Hello Readers . Allo Dr.Terenzi, I did not think that your Galactic Sounds were THAT old. 180 000 000 years is a long time…That makes me want to hear it right now ! I’ll download those from your site right when I’m finished with my post. All this remind me of a documentary about this meteorite prospector. I can’t remember his name, but he was also a rock musician. Anyway, he had found a rock, which he thought was older than Earth !!! I remember being pensive for the longest time after hearing him say that. By the way, when do you think we’ll be ready to hear the Big Bang ? I’d love to sample THAT !!! Now I want to answer J Barnes question on the bulletin board: Yes we are reading the exact same book, The Origin of Satan by Elaine Pagels. Isn’t it interesting ? Since I started this dialog, I’ve been receiving an increasing amount of E-mail from Voïvod fans wanting to discuss the weirdest subjects. It is very healthy for my brain, thanx to Omni, Dr.Terenzi and all of you….Speaking of Omni, I just visited the site’s Fine Art Gallery, and there are some beautiful paintings by Robert Venosa and others. My favorite painters are Dali, Giger, Robert Williams and of course Bosch. I was also influenced by an artist named Phillipe Druillet. A book of his called “Urm le Fou” is truly brilliant. Also on the site, I found a very disturbing article called “Nonlethal Weapons, The Future of War”, about Low-Frequency Beams, Psycho-Corrective Devices and more…. And now, you’ll have to excuse me…I’m gonna go have bad dreams… Au Revoir !

Sent By:Michel Langevin on Monday, September 23, 1996 at 01:19:30.


Right to Fly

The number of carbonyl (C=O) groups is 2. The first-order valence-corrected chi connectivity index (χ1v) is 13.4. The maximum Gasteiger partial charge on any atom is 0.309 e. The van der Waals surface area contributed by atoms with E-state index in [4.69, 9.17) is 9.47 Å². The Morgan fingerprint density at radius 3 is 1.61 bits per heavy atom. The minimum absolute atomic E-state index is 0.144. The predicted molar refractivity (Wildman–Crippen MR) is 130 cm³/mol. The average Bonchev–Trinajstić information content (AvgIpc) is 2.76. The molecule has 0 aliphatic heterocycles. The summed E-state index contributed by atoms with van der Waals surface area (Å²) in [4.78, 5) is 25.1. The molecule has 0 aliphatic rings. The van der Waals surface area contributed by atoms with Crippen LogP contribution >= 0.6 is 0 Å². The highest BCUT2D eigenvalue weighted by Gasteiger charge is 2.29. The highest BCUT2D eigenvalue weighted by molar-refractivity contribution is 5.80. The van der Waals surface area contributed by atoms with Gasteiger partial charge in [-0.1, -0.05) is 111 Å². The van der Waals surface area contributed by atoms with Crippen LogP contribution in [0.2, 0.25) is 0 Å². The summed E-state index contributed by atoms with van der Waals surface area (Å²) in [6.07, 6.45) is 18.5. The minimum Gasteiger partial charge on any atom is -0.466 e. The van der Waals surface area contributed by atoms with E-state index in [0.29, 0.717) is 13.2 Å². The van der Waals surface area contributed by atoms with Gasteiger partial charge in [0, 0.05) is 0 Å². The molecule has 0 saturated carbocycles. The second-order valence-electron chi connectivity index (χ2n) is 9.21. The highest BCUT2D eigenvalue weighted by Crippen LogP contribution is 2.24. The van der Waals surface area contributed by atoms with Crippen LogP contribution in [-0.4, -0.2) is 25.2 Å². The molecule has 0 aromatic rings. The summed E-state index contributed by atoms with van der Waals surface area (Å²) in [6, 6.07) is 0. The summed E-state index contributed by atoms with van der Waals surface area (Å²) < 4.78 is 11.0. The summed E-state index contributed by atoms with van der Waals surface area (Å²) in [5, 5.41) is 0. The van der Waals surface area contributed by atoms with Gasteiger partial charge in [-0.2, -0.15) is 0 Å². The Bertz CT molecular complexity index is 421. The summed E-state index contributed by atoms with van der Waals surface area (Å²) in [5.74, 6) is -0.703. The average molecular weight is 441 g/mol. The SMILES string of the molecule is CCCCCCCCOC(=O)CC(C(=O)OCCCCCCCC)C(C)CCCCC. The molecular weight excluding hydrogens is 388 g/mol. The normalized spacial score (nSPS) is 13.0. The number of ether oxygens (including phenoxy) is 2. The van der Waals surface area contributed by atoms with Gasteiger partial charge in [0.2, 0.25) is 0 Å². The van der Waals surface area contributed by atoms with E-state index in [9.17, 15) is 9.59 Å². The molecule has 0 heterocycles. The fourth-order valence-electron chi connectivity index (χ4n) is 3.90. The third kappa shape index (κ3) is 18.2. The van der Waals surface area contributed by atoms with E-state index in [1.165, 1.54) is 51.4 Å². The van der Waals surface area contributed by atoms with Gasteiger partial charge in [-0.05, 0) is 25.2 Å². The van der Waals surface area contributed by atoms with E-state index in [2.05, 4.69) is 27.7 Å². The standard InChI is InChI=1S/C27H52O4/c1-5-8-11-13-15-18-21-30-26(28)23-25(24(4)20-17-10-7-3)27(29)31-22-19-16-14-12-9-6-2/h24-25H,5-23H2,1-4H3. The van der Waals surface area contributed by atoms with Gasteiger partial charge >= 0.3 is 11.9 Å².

Bonsoir Everybody. I was just reading “Timothy Leary, The Final Interviews” on Omni’s site and I couldn’t help but be saddened by such a great mind’s departure. It must be specially hard to accept for you, Dr.Terenzi, as I read he was a personnal friend of yours. Not only was he a great philosopher and writer, he was also a very good artist (I’m listening to his last CD ‘Right to Fly’, at this very moment). I was also reading the bulletin board, and it’s starting to be truly interesting ! To J Barnes: The first time I saw the name Voïvod, I was about twelve and reading a book called ‘Bob Morane, le Talisman des Voïvodes’. In the story, a Voïvod was the Lord of all Gipsies in Bohemia. About a year later, I was reading Dracula by Bram Stoker. It was a french edition and it had an introduction about Vlad Dracula the Voïvod. Voïvod meant Prince, in Transylvania. So my Voïvod is sort of a Cyber Dracula. To David Leigh: You’re right, The Lost Machine is not a depressive song, it’s about big things you can do with little resources, or how to outsmart the Machine. In the song the human slave destroys the Giant Machine by throwing a small rock in the Main Engine. Speaking of things you can do, check out John Haley’s Process 7 Studio and see what happens when a blacksmith listens to Voïvod ! See you tomorrow….